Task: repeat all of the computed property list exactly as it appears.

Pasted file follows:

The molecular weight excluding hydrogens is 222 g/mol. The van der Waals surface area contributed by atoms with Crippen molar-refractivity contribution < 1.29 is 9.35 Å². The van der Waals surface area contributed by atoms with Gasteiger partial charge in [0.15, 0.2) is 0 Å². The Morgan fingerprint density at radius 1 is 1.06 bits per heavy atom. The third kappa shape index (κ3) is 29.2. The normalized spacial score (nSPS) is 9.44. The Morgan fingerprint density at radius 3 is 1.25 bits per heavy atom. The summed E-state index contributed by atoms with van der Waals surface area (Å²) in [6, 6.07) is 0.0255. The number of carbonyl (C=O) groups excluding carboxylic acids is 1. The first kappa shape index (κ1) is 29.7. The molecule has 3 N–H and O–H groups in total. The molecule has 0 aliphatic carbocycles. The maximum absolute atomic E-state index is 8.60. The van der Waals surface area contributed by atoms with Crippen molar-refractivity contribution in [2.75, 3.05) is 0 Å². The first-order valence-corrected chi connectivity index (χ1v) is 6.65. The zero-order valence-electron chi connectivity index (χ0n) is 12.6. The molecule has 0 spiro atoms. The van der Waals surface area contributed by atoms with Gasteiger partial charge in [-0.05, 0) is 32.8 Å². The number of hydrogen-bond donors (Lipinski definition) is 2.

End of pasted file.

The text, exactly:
The molecular weight excluding hydrogens is 222 g/mol. The van der Waals surface area contributed by atoms with Crippen molar-refractivity contribution < 1.29 is 9.35 Å². The van der Waals surface area contributed by atoms with Gasteiger partial charge in [0.15, 0.2) is 0 Å². The Morgan fingerprint density at radius 1 is 1.06 bits per heavy atom. The third kappa shape index (κ3) is 29.2. The normalized spacial score (nSPS) is 9.44. The Morgan fingerprint density at radius 3 is 1.25 bits per heavy atom. The summed E-state index contributed by atoms with van der Waals surface area (Å²) in [6, 6.07) is 0.0255. The number of carbonyl (C=O) groups excluding carboxylic acids is 1. The first kappa shape index (κ1) is 29.7. The molecule has 3 N–H and O–H groups in total. The molecule has 0 aliphatic carbocycles. The maximum absolute atomic E-state index is 8.60. The van der Waals surface area contributed by atoms with Crippen molar-refractivity contribution in [2.75, 3.05) is 0 Å². The first-order valence-corrected chi connectivity index (χ1v) is 6.65. The zero-order valence-electron chi connectivity index (χ0n) is 12.6. The molecule has 0 spiro atoms. The van der Waals surface area contributed by atoms with Gasteiger partial charge in [-0.05, 0) is 32.8 Å². The number of hydrogen-bond donors (Lipinski definition) is 2.